Reconsolidation of Traumatic Memories (RTM)
RTM begins by questioning the client until he or she responds physiologically. Typically, this includes changes in breathing, heart rate and vocal pitch. The response is only allowed to continue until the physiology changes. It is stopped before re-traumatization can occur.
As soon as this state is identified, the dissociation begins by asking the client to imagine he or she is in a movie theater. On the screen is a still image of the client performing some neutral activity in a safe context, at a time before the trauma occurred. Then, he or she is asked to imagine floating away from his or her body in the theater to a projection booth. From this vantage point, he or she is instructed to watch him or herself in the theater, watching themselves on the screen.
After establishing these three levels of dissociation, the client is instructed to watch a black and white picture of themselves on the screen of the movie theater at a time before the traumatic event. As he focuses on the imagined picture, he is directed to watch himself in the theater as he watches a black and white movie of the traumatic event. He watches himself in the theater watching the event until a safe time after the trauma has fully passed. This process is repeated until watching the entire movie can be done without any observable discomfort. When he can watch the movie comfortably, he is asked to step into it and experience the entire sequence, fully associated, in color, in reverse and at very high speed.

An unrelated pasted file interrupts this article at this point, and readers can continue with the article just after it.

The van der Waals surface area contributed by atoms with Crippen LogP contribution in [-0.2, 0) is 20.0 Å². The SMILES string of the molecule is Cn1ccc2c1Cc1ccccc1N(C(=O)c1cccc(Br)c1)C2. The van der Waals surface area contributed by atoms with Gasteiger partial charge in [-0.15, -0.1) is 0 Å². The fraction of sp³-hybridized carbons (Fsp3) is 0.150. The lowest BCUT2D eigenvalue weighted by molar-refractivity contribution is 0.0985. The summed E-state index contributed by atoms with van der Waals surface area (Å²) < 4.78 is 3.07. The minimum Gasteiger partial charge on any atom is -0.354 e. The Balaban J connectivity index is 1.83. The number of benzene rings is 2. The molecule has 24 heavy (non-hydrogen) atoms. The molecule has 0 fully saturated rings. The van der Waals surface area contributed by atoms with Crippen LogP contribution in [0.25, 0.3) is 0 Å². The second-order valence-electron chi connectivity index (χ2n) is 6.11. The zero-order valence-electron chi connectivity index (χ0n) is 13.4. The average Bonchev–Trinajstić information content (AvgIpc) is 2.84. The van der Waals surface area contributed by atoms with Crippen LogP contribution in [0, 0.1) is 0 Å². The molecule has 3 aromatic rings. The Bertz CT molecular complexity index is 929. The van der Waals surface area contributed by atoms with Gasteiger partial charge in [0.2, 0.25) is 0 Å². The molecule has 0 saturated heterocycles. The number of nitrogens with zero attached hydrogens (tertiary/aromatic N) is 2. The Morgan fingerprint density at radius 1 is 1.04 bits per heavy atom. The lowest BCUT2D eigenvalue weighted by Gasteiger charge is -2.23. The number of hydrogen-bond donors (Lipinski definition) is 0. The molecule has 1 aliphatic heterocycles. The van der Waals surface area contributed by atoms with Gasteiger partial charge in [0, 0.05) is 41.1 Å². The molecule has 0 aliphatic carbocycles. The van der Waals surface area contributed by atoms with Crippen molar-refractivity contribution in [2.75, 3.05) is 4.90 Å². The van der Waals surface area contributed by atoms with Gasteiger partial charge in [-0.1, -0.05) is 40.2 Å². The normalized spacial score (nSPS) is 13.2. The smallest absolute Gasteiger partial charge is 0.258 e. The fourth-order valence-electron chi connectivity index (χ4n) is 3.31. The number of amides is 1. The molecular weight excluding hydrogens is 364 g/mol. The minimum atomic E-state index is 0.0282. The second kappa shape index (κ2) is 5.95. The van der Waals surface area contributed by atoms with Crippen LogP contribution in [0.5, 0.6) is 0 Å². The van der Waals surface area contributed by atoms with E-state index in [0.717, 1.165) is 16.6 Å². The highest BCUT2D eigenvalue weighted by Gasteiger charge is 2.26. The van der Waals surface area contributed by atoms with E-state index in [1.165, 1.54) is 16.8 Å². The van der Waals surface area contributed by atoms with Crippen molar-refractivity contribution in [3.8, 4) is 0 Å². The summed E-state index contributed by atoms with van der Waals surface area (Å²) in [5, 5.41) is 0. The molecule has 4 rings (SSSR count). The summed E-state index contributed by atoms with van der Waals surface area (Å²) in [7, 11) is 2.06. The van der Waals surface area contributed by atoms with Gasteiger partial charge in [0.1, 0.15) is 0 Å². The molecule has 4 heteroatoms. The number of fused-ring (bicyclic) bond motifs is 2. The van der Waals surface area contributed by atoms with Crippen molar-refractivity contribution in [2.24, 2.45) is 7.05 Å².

When the trauma can be talked about with no discomfort, the intervention is presumed to have worked.
RTM is notable because:
- It causes little discomfort to the client.
- It can be administered in any normal quiet room by Masters level counselors after a two-week certification training.
- It does not involve drugs or costly equipment.
- It is a relatively quick therapy.
- Anecdotal evidence indicates long-term efficacy.
In clinical trials RTM removed the nightmare and flashback symptoms of PTS in less than half the time of current therapies, often in less than two or three sessions.
RTM administered shortly after veterans return home can remove the symptoms and stop the PTS Syndrome from developing.